Can-do Attitude

Written by: Shydale James,
CoAD alums leverage the power of design to help feed the hungry.
“We have a creative platform to use our unique skillset to shed light on the unheard voices of concern, and solve them through the power of problem-solving design.”

Clad in bright red T-shirts, teetering on stepladders in a cordoned off section of Livingston Mall, a team of designers from Gensler’s Morristown branch work together to build a massive mailbox constructed entirely from canned goods.

It’s “Build Day,” and they’ve been stacking and arranging and lining and readjusting cans of tuna since 7:30 a.m. It’s now nearing 6 p.m., and they’ve only just begun to tackle the hardest part of the project: constructing the curve of the mailbox.

“It’s tricky,” says College of Architecture and Design (CoAD) alum and Gensler job captain Jesus Marmol (B. Arch. ’08) about the more complicated part of the build. “You’ve got to offset the cans. They can’t be stacked.”

For 17 years, the Newark and Suburban section of the New Jersey Chapter of the American Institute of Architects’ (AIA-NJ) has participated in CANstruction, an annual design exhibition to benefit local food bank programs.

“The teams not only put their creativity into designing a sculpture made out of cans and food products, they also go out and raise the money, which, in turn, buys the cans that get donated,” says Ronald Weston, AIA, LEED AP, who chaired this year’s event. “And they’re usually able to raise cash donations and checks that get donated as well.”

Part competition, part fundraising endeavor, CANstruction events held annually in over 150 cities around the world have helped raise nearly 30 million pounds of food in the fight against hunger since 1992.

CoAD alums Jesus Marmol (left) and Monica Gomez (right)

CoAD alumnae Monica Gomez (B. Arch.’99, M.S. Civil Engineering ’01) says she finds great joy in being able to produce something fun and exciting out of cans, knowing the effort will help others in need.

“It brings attention to an important issue in an unconventional way,” says the Gensler job captain and digital design leader, who worked on the Revit model to help develop the design plan of the mailbox. “Building a structure out of cans for an entire day piques the curiosity of those walking by who may not find out about the CANstruction effort to fight hunger otherwise.”

She’s right. Shoppers can’t help but to stop, stare and inquire as Team Gensler, surrounded by 6,085 cans of tuna fish, tomato sauce, peas, beans, chickpeas, chicken and beef broth purchased from and donated by Shoprite, Aldi, Sam’s Club and BJs, takes an abstract approach to this year’s theme: Forms of Communication.

“We thought that had multiple layers to it. Forms of communication could be the physical form—iPhone, old-fashioned telephone—and then forms of communication could also be about the ways in which you communicate,” explains Weston. “With communication changing so rapidly, we thought that would be an interesting topic and allow the designers to tie in older forms of communication with newer, technology-driven forms of communication.”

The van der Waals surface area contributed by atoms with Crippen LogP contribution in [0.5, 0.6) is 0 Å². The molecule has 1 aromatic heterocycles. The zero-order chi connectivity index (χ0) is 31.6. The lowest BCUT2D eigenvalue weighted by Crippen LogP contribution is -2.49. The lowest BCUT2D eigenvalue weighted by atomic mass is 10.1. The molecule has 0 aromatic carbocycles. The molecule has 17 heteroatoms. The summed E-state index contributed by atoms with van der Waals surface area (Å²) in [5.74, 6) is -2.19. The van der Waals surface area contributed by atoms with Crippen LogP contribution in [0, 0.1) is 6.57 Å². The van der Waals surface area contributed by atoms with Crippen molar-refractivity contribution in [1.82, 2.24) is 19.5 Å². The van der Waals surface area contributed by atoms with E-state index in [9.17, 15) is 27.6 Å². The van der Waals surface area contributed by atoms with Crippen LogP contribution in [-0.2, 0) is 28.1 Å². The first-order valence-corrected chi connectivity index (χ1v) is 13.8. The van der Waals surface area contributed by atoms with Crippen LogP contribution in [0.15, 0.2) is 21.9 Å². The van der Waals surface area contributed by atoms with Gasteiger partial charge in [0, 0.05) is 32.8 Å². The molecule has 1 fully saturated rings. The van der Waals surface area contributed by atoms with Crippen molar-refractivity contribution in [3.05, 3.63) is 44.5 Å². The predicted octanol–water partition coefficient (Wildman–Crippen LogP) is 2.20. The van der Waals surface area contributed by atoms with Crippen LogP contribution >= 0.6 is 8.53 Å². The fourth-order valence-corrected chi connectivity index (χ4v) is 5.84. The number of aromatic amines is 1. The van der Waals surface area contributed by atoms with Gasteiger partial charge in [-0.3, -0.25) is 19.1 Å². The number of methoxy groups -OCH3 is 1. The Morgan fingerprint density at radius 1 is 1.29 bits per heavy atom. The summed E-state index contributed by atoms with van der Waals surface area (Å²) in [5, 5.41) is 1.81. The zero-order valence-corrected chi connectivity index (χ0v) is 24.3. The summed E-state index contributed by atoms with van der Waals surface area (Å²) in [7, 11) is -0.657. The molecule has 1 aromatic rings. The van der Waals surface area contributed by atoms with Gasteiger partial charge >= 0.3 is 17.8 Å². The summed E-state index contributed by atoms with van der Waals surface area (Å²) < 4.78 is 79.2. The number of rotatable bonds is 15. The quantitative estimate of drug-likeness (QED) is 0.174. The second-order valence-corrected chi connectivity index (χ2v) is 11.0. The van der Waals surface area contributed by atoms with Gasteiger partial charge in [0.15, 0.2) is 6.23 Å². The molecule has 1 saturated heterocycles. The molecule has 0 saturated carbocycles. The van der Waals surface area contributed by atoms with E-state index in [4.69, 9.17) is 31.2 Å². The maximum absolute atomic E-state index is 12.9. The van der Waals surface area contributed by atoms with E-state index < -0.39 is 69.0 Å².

Team Gensler, in its fifth consecutive year participating in the competition, opted to go old school, fashioning the iconic blue mailbox used to snail mail letters and missives. The attention to detail is impeccable. There’s even a discernable eagle on the side, much like you would find on a real USPS box; they’ve named it “Special Delivery.”

The structure stands 72 tuna cans high (7 foot 6 inches) and 3 feet wide by 3.5 feet deep.

The structure stands 72 tuna cans high (7 foot 6 inches) and 3 feet wide by 3.5 feet deep; larger cans are being used as infill to provide structural support. “It cuts down on time, takes up more mass and costs less money,” says team captain Lauren Scuorzo. “Before the infill, we would have needed nearly 10,000 cans to complete the project. Doing it this way also adds variety; it’s not one big block of tuna.”

After completing the build, the can sculpture, along with sculptures built by three other competing teams, was on display from Oct. 9 through Oct. 18 at Livingston Mall, where it wowed consumers and was critiqued by judges. Then, the build was dismantled by the Community Food Bank of New Jersey (CFBNJ) and shipped to a network of local churches, food kitchens and other vendors in need of food, money and supplies.

CFBNJ distributes 40 million pounds of food and groceries each year, ultimately serving more than 1,000 nonprofit programs, including 400 programs served by its partner distribution organizations. The combined efforts of these nonprofit programs feed more than 900,000 people in 18 New Jersey counties, where 1 in 5 children go hungry each year.

Nearly three weeks after “Build Day,” it was announced that Team Gensler’s “Special Delivery” won jurors’ favorite and best use of labels. Other categories included honorable mention, best meal, structural ingenuity and people’s choice.

Marmol says CANstruction proves that even the smallest gesture can make the biggest impact. As a graduate of NJIT, where faculty and staff take great care to nurture students who are concerned about humanity, he feels it’s his responsibility to use his architecture and design talents to give back to the community.

It’s a legacy of civic engagement and public service Marmol hopes more CoAD students and alums will continue to shape and preserve.

“We have a creative platform to use our unique skillset to shed light on the unheard voices of concern, and solve them through the power of problem-solving design,” he says. “We have the opportunity, so we must take on the challenge.”